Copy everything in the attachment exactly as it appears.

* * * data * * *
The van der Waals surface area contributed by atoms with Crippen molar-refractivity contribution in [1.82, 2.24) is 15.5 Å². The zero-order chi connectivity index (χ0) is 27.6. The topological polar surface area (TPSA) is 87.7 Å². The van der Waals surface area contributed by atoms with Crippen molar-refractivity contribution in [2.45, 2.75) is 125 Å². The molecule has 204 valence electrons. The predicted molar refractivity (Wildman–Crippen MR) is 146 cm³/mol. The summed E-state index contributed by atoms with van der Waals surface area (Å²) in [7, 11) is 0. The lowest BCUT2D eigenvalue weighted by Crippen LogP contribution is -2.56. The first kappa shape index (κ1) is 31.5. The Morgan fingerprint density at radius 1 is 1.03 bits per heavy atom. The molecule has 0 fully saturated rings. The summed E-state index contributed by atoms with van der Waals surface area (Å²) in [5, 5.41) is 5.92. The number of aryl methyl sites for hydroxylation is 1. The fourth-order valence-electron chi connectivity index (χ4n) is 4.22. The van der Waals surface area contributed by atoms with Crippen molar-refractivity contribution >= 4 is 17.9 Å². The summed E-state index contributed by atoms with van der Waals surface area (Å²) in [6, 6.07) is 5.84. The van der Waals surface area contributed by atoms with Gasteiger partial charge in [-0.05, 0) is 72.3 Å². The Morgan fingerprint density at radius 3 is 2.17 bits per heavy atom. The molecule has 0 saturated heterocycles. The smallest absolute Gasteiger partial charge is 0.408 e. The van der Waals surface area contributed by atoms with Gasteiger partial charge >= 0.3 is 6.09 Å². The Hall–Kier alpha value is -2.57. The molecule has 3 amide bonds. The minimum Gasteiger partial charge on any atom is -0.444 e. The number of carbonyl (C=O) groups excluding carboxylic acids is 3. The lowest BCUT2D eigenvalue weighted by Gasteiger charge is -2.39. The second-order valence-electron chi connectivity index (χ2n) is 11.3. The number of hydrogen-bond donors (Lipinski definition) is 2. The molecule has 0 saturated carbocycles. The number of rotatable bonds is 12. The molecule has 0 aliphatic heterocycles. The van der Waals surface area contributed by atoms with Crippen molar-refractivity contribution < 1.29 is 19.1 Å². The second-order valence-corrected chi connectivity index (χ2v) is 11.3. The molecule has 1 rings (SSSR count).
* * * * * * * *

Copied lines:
The van der Waals surface area contributed by atoms with Crippen molar-refractivity contribution in [1.82, 2.24) is 15.5 Å². The zero-order chi connectivity index (χ0) is 27.6. The topological polar surface area (TPSA) is 87.7 Å². The van der Waals surface area contributed by atoms with Crippen molar-refractivity contribution in [2.45, 2.75) is 125 Å². The molecule has 204 valence electrons. The predicted molar refractivity (Wildman–Crippen MR) is 146 cm³/mol. The summed E-state index contributed by atoms with van der Waals surface area (Å²) in [7, 11) is 0. The lowest BCUT2D eigenvalue weighted by Crippen LogP contribution is -2.56. The first kappa shape index (κ1) is 31.5. The Morgan fingerprint density at radius 1 is 1.03 bits per heavy atom. The molecule has 0 fully saturated rings. The summed E-state index contributed by atoms with van der Waals surface area (Å²) in [5, 5.41) is 5.92. The number of aryl methyl sites for hydroxylation is 1. The fourth-order valence-electron chi connectivity index (χ4n) is 4.22. The van der Waals surface area contributed by atoms with Crippen molar-refractivity contribution >= 4 is 17.9 Å². The summed E-state index contributed by atoms with van der Waals surface area (Å²) in [6, 6.07) is 5.84. The van der Waals surface area contributed by atoms with Gasteiger partial charge in [-0.05, 0) is 72.3 Å². The Morgan fingerprint density at radius 3 is 2.17 bits per heavy atom. The molecule has 0 saturated heterocycles. The smallest absolute Gasteiger partial charge is 0.408 e. The van der Waals surface area contributed by atoms with Gasteiger partial charge >= 0.3 is 6.09 Å². The Hall–Kier alpha value is -2.57. The molecule has 3 amide bonds. The minimum Gasteiger partial charge on any atom is -0.444 e. The number of carbonyl (C=O) groups excluding carboxylic acids is 3. The lowest BCUT2D eigenvalue weighted by Gasteiger charge is -2.39. The second-order valence-electron chi connectivity index (χ2n) is 11.3. The number of hydrogen-bond donors (Lipinski definition) is 2. The molecule has 0 saturated carbocycles. The number of rotatable bonds is 12. The molecule has 0 aliphatic heterocycles. The van der Waals surface area contributed by atoms with Crippen molar-refractivity contribution < 1.29 is 19.1 Å². The second-order valence-corrected chi connectivity index (χ2v) is 11.3. The molecule has 1 rings (SSSR count).